So all is pretty cushy for our reluctant hero, ex-WWI ace pilot Bart Bandy.
Actually that should read pretty Khooshie, the name of the handsome young prince of Jhamjarh, whose life Bart recently saved. His reward from the grateful Maharajah is to set up an airforce for the independent state, while living high on the hog in his own personal palace.
But it’s 1925 and the British authorities are already highly suspicious about the purpose of this new force when Bart, as usual, falls foul of a most important personage, the Viceroy of India no less. Could end badly. Not nearly as badly as the intentions of the neighbouring Indian state of Khaliwar though, as Bart soon discovers – but absolutely no one seems inclined to believe him.
With the blackest of black comedy and seat-of-the pants escapades, Donald Jack’s series about a young pilot is uniquely funny and compelling.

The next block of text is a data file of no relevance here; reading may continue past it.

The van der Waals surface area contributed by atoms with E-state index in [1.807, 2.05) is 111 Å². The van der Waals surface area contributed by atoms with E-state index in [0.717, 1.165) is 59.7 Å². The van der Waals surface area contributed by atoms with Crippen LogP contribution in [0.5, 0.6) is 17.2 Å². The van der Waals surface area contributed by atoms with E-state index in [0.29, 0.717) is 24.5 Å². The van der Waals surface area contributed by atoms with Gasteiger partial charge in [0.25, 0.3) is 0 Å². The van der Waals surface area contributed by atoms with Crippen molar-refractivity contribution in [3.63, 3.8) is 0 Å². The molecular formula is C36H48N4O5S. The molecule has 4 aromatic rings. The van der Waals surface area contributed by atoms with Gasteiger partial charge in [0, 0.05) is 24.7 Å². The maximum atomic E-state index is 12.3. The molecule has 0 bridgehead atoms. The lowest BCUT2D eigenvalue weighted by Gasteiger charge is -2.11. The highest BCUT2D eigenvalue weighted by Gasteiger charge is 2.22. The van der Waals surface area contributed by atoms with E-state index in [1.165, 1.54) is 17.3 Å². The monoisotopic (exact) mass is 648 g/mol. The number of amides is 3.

With this volume, Canadian novelist Jack wraps up the humorous fictional memoirs of Bartholomew Bandy, whose madcap adventures cover the decade between 1916 and 1926. Here Bandy is off to India to establish an air force for the Maharajah of Jhamjarh, who fears invasion by a neighboring state. Bandy begins his latest career by drunkenly alienating the new British Viceroy of India, deporting himself in typically unconventional manner. ``In my time I've driven quite a few people to drink, distraction, or the Northwest Territories,'' he admits to his fiancee, lovely Icelander Sigridur Jonsdottir, M.D. Jack's deadpan British humor (``I don't like new experience. I don't like any kind of experience. I'm an academic,'' a scholar confesses to Bandy) will draw new fans to the blundering triumphs of this lovable rascal.